The original House version of the bill stalled in the Senate on Friday when it failed to gain enough support to survive a Republican filibuster threat. E&E Daily reports (subscription required) that a cloture vote on the revised energy bill is expected tomorrow:
The Senate will vote as soon as tomorrow on a revised energy bill that Democrats have altered to win more support. They have jettisoned a controversial renewable electricity mandate and altered some tax provisions.Over at Gristmill, Bill Becker, Executive Director of the Presidential Climate Action Project, takes a closer look at the oil & gas industry's arguments against the renewable energy tax package:
But the bill is expected to retain higher oil company taxes to help fund renewable energy incentives. Plans to push ahead with a tax plan -- which increases taxes on oil companies by more than $13 billion -- are prompting conflicting predictions about whether the bill can overcome a GOP-led filibuster. And if it does, a White House veto threat looms.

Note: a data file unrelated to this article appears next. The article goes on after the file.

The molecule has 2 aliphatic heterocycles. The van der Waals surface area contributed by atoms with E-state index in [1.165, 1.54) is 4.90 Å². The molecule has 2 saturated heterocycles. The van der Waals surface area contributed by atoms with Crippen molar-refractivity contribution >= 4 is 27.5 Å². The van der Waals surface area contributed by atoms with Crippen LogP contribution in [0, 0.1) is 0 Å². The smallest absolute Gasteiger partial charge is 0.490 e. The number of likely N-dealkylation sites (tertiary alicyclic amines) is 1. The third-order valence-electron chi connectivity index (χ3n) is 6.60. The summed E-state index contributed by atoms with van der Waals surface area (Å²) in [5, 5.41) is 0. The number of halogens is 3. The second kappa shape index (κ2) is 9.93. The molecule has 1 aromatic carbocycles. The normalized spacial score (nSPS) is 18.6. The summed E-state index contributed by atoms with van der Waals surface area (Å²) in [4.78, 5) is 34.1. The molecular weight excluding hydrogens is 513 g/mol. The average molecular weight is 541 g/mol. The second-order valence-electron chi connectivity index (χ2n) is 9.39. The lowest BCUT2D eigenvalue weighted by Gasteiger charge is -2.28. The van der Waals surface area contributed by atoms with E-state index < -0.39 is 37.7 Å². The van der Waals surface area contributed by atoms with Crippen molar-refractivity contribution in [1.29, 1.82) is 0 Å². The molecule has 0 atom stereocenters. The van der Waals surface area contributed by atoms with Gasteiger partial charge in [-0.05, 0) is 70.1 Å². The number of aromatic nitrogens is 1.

The central provisions of the energy bill, which enjoy wider support, are increased auto mileage standards, an expanded biofuels mandate, and a host of conservation measures such as phasing out inefficient light bulbs.
One of the potholes the bill has encountered is its $13 billion take-back from Big Oil. The bill proposes to repeal tax breaks given to the industry by the Republican-controlled Congress in 2004-2005 and to close some tax loopholes that allow oil companies to game the system when they report income from foreign oil and gas extraction.
Predictably, the oil industry and the White House complained about a tax increase and warned of higher prices at the pump -- two time-tested themes to trigger knee-jerk opposition from the public.
Let's break it down.
First, rolling back a tax break isn't the same as raising a tax. It's the equivalent of having the oil industry return a gift it doesn't need or deserve, rather than picking its pockets.
Second, while oil companies might use the rollback as an excuse to raise gasoline prices, it wouldn't be the fault of the energy bill. The U.S. Energy Information Administration says that subsidies in this range are "too small to have a significant effect on the overall level of energy prices and consumption in the United States." In other words, subsidies at this scale don't lower energy prices, and their repeal won't raise them.